Successful treatment of cancer of the ureter is shaped by many factors, including the size, location and stage of the cancer. Mayo Clinic's experienced team of oncologists, radiation oncologists and urologists will review options with you to define a treatment approach that best meets your needs. Treatment may include one or a combination of the following options.
Surgery is the most common treatment for cancer of the ureter. Mayo Clinic surgeons are highly experienced at minimally invasive methods and surgical techniques that preserve urinary organs and function, and use these approaches whenever possible. Minimally invasive methods include:
- Minimally invasive (laparoscopic) surgery, using instruments inserted through small keyhole incisions in the abdominal wall
- Robotic surgery, an alternative to traditional laparoscopic surgery
- Natural orifice surgery, a type of laparoscopic surgery done through the vagina or penis
Surgery for cancer of the ureter can range from removing cancer from the ureter wall to removing part of the ureter (partial ureterectomy), to removing a kidney and the affected ureter.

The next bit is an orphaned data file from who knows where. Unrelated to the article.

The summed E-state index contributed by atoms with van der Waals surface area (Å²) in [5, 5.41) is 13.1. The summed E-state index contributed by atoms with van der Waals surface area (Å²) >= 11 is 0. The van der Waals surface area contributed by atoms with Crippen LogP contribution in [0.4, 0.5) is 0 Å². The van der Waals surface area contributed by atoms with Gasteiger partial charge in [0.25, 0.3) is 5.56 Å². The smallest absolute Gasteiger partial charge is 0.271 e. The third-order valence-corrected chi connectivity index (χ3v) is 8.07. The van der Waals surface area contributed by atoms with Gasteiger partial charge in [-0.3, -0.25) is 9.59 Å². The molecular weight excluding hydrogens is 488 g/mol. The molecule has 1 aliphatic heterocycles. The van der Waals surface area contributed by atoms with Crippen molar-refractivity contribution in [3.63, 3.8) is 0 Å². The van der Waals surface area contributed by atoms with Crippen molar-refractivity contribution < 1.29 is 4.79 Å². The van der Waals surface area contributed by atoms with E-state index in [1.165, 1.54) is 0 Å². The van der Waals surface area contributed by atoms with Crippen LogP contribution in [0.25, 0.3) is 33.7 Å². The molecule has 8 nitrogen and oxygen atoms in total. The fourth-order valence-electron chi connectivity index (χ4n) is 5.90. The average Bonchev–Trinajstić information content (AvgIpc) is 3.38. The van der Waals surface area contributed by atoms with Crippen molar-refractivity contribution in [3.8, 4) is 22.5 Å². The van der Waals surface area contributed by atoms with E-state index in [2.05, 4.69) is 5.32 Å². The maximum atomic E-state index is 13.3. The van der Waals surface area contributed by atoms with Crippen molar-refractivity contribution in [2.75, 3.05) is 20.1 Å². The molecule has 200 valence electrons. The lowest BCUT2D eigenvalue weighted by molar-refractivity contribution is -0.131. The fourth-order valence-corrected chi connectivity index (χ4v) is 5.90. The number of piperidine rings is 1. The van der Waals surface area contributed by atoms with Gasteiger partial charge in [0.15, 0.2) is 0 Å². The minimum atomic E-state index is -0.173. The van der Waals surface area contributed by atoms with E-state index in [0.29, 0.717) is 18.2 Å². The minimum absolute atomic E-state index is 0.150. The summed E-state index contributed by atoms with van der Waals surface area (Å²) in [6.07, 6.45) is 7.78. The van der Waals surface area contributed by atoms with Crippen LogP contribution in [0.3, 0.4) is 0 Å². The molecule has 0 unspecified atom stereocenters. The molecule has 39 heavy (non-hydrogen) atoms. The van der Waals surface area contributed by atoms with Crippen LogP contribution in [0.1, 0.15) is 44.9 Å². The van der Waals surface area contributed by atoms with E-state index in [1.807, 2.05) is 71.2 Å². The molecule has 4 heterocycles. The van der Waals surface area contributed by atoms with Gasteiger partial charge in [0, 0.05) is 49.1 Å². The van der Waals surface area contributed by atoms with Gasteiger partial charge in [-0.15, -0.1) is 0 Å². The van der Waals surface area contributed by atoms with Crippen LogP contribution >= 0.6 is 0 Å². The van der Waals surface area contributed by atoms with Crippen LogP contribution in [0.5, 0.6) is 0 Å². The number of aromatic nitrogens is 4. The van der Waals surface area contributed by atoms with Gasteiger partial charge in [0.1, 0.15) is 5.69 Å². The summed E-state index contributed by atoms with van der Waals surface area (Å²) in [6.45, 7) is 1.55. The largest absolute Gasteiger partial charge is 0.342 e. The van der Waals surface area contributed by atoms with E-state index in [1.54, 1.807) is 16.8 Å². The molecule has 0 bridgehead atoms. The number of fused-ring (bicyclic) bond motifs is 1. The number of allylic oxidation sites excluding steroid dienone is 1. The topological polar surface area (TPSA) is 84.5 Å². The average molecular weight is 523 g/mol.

For advanced and invasive cancer of the ureter and renal pelvic cancer, surgeons most often remove the ureter, the attached kidney and a portion of the upper bladder in a procedure known as a nephroureterectomy (NE-fro-u-REE-ter-EC-to-mee). Depending on the cancer's stage, nearby lymph nodes and other tissues also are removed and tested to determine whether the cancer has spread.
Your treatment team may recommend chemotherapy before or after surgery, and in some instances in combination with radiation therapy, to ensure all cancer is gone. For advanced cancer that has spread beyond the ureter, your doctor may recommend chemotherapy without surgery to keep the cancer under control.
Radiation therapy uses high-energy radiation to kill cancer cells. In rare instances, or when surgery is not an option, radiation therapy may be appropriate. Your doctor may use it along with chemotherapy.
Jun. 27, 2013